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Mitigating cybersickness in virtual environments

Citation

Duh, HBL and Parker, DE, Mitigating cybersickness in virtual environments, International Encyclopedia of Ergonomics and Human Factors, CRC Press, W Karwowski (ed), USA, pp. 1-3. ISBN 978-0-415-30430-6 (2006) [Research Book Chapter]

Copyright Statement

Copyright 2006 Taylor & Francis Group, LLC

DOI: doi:10.1201/9780849375477.ch631

Abstract

Cybersickness, or so-called simulator sickness, is one of the major problems for virtual reality and simulator systems. It has been discussed over many years since the initial development of virtual reality systems. The phenomenon of cybersickness is similar to motion sickness. Symptoms include nausea, ataxia, disorientation, and so on. There are two principle theories to explain cybersickness. The sensory conflict/cue conflict theory (Reason and Brand 1975) is the most widely accepted. Users in virtual environments may feel self-motion due to movement of the visual scene (often called vection) while their inertial receptors report that they are stationary. This theory suggests that the conflicts between the visual and inertial motion cues may result in simulator sickness. Prothero et al. (1998) proposed a "rest frame hypothesis" to refine the sensory conflict theory to explain the ontology of cybersickness. Based on the rest frame hypothesis, they suggested that users report cybersickness in virtual environments because of conflicting rest frames implied by visual and inertial motion cues. Riccio and Stoffregen (1991) proposed postural instability theory, which provided a different view. They suggested that maintenance of postural stability is one of the major goals of animals based on an ecological psychology point of view. If animals go into environments for which they have not learned strategies to maintain their balance, motion sickness-like symptoms may be due to the resulting balance disturbance. Microgravity environments, cyberspace, and virtual environments are new environments for most animals and people. People exhibit symptoms such as postural disturbance, nausea, and disorientation before learning postural stability strategies to cope in these new environments.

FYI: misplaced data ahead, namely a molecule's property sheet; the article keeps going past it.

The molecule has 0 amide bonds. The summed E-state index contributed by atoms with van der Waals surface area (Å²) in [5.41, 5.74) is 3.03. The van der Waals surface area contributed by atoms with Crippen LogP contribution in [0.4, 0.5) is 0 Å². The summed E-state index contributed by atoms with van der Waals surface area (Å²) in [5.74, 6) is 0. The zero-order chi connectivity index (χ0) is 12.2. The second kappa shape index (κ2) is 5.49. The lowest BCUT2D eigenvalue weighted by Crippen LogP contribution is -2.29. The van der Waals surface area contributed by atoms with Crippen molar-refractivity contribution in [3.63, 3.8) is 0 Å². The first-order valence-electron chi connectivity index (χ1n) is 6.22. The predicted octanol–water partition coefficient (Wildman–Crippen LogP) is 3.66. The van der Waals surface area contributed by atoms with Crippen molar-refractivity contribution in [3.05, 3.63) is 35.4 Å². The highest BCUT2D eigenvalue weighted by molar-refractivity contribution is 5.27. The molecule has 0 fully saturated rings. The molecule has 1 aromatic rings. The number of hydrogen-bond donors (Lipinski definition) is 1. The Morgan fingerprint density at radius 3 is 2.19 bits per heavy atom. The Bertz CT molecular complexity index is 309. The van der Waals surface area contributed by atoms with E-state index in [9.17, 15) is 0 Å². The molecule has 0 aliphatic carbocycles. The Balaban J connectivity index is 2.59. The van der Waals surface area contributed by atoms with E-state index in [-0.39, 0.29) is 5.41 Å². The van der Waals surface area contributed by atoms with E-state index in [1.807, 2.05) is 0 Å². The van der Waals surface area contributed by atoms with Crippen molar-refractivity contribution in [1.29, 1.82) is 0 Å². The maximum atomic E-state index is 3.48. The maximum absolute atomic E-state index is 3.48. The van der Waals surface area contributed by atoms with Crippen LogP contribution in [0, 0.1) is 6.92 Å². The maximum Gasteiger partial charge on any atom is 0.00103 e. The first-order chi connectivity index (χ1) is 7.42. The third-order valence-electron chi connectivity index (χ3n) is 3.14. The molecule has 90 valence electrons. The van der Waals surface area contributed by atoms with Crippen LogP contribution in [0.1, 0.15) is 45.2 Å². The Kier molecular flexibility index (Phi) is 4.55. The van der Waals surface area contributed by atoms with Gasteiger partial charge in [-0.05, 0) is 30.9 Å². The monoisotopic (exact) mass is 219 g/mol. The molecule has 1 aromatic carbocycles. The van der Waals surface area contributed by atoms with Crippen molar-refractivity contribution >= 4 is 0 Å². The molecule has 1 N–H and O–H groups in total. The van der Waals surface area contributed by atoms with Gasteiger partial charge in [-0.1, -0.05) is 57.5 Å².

Item Details

Item Type:Research Book Chapter
Keywords:cybersickness, virtual reality, human factors
Research Division:Information and Computing Sciences
Research Group:Information Systems
Research Field:Computer-Human Interaction
Objective Division:Information and Communication Services
Objective Group:Computer Software and Services
Objective Field:Application Tools and System Utilities
Author:Duh, HBL (Professor Henry Duh)
ID Code:90491
Year Published:2006
Deposited By:Computing and Information Systems
Deposited On:2014-04-08
Last Modified:2014-04-23
Downloads:0

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